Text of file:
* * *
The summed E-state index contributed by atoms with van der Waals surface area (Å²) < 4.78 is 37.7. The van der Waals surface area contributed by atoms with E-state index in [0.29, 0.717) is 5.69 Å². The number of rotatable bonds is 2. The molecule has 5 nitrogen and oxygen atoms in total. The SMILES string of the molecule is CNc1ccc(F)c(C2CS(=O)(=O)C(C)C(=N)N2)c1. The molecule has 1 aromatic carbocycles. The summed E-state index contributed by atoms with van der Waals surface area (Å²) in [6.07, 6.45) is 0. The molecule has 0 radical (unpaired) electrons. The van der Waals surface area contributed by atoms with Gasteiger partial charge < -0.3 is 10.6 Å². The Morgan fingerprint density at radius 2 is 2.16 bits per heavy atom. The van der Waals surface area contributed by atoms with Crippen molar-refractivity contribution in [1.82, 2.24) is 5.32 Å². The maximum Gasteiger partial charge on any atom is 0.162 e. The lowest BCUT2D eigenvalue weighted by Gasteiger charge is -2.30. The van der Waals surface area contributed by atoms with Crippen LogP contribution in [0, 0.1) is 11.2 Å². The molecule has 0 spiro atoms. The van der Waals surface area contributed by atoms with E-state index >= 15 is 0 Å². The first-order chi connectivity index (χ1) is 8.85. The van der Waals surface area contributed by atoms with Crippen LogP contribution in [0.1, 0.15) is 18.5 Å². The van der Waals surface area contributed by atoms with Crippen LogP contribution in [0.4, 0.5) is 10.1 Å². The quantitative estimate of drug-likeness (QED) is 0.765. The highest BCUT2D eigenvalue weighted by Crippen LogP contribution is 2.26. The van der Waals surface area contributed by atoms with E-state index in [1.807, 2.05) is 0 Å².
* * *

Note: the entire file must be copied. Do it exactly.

The summed E-state index contributed by atoms with van der Waals surface area (Å²) < 4.78 is 37.7. The van der Waals surface area contributed by atoms with E-state index in [0.29, 0.717) is 5.69 Å². The number of rotatable bonds is 2. The molecule has 5 nitrogen and oxygen atoms in total. The SMILES string of the molecule is CNc1ccc(F)c(C2CS(=O)(=O)C(C)C(=N)N2)c1. The molecule has 1 aromatic carbocycles. The summed E-state index contributed by atoms with van der Waals surface area (Å²) in [6.07, 6.45) is 0. The molecule has 0 radical (unpaired) electrons. The van der Waals surface area contributed by atoms with Gasteiger partial charge < -0.3 is 10.6 Å². The Morgan fingerprint density at radius 2 is 2.16 bits per heavy atom. The van der Waals surface area contributed by atoms with Crippen molar-refractivity contribution in [1.82, 2.24) is 5.32 Å². The maximum Gasteiger partial charge on any atom is 0.162 e. The lowest BCUT2D eigenvalue weighted by Gasteiger charge is -2.30. The van der Waals surface area contributed by atoms with Crippen LogP contribution in [0, 0.1) is 11.2 Å². The molecule has 0 spiro atoms. The van der Waals surface area contributed by atoms with E-state index >= 15 is 0 Å². The first-order chi connectivity index (χ1) is 8.85. The van der Waals surface area contributed by atoms with Crippen LogP contribution in [0.1, 0.15) is 18.5 Å². The van der Waals surface area contributed by atoms with Crippen LogP contribution in [0.4, 0.5) is 10.1 Å². The quantitative estimate of drug-likeness (QED) is 0.765. The highest BCUT2D eigenvalue weighted by Crippen LogP contribution is 2.26. The van der Waals surface area contributed by atoms with E-state index in [1.807, 2.05) is 0 Å².